Japan Advanced Institute Of Science And Technology puts Cray XC40 supercomputer into production

Global supercomputer leader Cray has announced the Japan Advanced Institute for Science and Technology (JAIST) has put a Cray XC40 supercomputer into production. JAIST, a postgraduate university located in Nomi, Ishikawa, Japan and one of the country’s premier academic research centres, is using its new Cray XC40 system as it primary supercomputing resource supporting computational research across the University.

The three-cabinet Cray XC40 supercomputer is the latest in a long history of Cray systems used to advance scientific research at JAIST. Previous Cray supercomputers at JAIST have included the Cray T3E, Cray XT3, and Cray XC30 systems. In addition to powering data-intensive research in a wide array of scientific disciplines at JAIST, the new Cray XC40 supercomputer will also help speed advancements in the development of new algorithms for highly-parallel computers and will perform large-scale simulations in nanotechnology and biomechanics.

‘JAIST is committed to conducting world-class research activities that leverage the abilities of our highly-skilled faculty members and students, our advanced research facilities, and cutting-edge technologies, and Cray supercomputers continue to play a vital role in our efforts,’ said Yasushi Inoguchi, Professor of the Research Center for Advanced Computing Infrastructure, JAIST. ‘Our new Cray XC40 supercomputer will support our mission of becoming a premier centre of excellence in education and research.’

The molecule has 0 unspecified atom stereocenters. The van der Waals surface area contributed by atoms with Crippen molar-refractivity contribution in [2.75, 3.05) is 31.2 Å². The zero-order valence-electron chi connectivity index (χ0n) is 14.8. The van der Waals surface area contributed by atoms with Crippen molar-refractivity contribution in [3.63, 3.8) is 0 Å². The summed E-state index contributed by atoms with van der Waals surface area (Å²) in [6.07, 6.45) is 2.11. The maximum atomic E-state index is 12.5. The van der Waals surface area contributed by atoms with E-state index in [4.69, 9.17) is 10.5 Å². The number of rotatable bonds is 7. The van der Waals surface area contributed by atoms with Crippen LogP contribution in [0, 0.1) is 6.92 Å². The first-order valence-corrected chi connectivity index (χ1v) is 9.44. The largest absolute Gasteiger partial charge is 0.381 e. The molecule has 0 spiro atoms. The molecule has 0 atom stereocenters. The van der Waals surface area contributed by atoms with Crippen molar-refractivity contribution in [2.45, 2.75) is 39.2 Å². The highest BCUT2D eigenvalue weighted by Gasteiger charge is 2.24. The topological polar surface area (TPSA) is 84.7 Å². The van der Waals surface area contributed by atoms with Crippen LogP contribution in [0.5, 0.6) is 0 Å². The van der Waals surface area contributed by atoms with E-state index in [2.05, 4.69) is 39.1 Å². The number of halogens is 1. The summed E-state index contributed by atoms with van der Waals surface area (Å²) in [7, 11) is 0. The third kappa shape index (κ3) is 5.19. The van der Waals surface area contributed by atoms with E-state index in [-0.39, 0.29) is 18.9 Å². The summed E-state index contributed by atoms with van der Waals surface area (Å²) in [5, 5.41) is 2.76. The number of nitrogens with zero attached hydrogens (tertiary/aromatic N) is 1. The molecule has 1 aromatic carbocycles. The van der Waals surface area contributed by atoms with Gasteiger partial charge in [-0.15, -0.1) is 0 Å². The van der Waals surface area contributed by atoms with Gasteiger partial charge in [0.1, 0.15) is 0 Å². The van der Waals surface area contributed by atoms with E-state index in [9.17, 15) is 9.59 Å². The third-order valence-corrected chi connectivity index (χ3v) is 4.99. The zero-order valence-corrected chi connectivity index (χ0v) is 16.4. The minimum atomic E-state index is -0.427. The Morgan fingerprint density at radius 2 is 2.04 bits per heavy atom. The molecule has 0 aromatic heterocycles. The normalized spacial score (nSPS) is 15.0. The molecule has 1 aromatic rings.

‘Cray has enjoyed a long, collaborative partnership with JAIST, and we continue to take great pride in providing the University’s user community with advanced supercomputing technologies for achieving breakthrough results,’ said Mamoru Nakano, president of Cray Japan. ‘The addition of this new Cray system at the JAIST is another example of our continued drive to expand our presence in Japan.’

The Cray XC series of supercomputers are designed to handle the most challenging workloads requiring sustained multi-petaflop performance. The Cray XC40 supercomputers incorporate the Aries high performance network interconnect for low latency and scalable global bandwidth, as well as the latest Intel Xeon processors, Intel Xeon Phi processors, and NVIDIA Tesla GPU accelerators. The Cray XC supercomputers deliver on Cray’s commitment to performance supercomputing with an architecture and software environment that provides extreme scalability and sustained performance.


Robert Roe reports on developments in AI that are helping to shape the future of high performance computing technology at the International Supercomputing Conference


James Reinders is a parallel programming and HPC expert with more than 27 years’ experience working for Intel until his retirement in 2017. In this article Reinders gives his take on the use of roofline estimation as a tool for code optimisation in HPC


Sophia Ktori concludes her two-part series exploring the use of laboratory informatics software in regulated industries.


As storage technology adapts to changing HPC workloads, Robert Roe looks at the technologies that could help to enhance performance and accessibility of
storage in HPC


By using simulation software, road bike manufacturers can deliver higher performance products in less time and at a lower cost than previously achievable, as Keely Portway discovers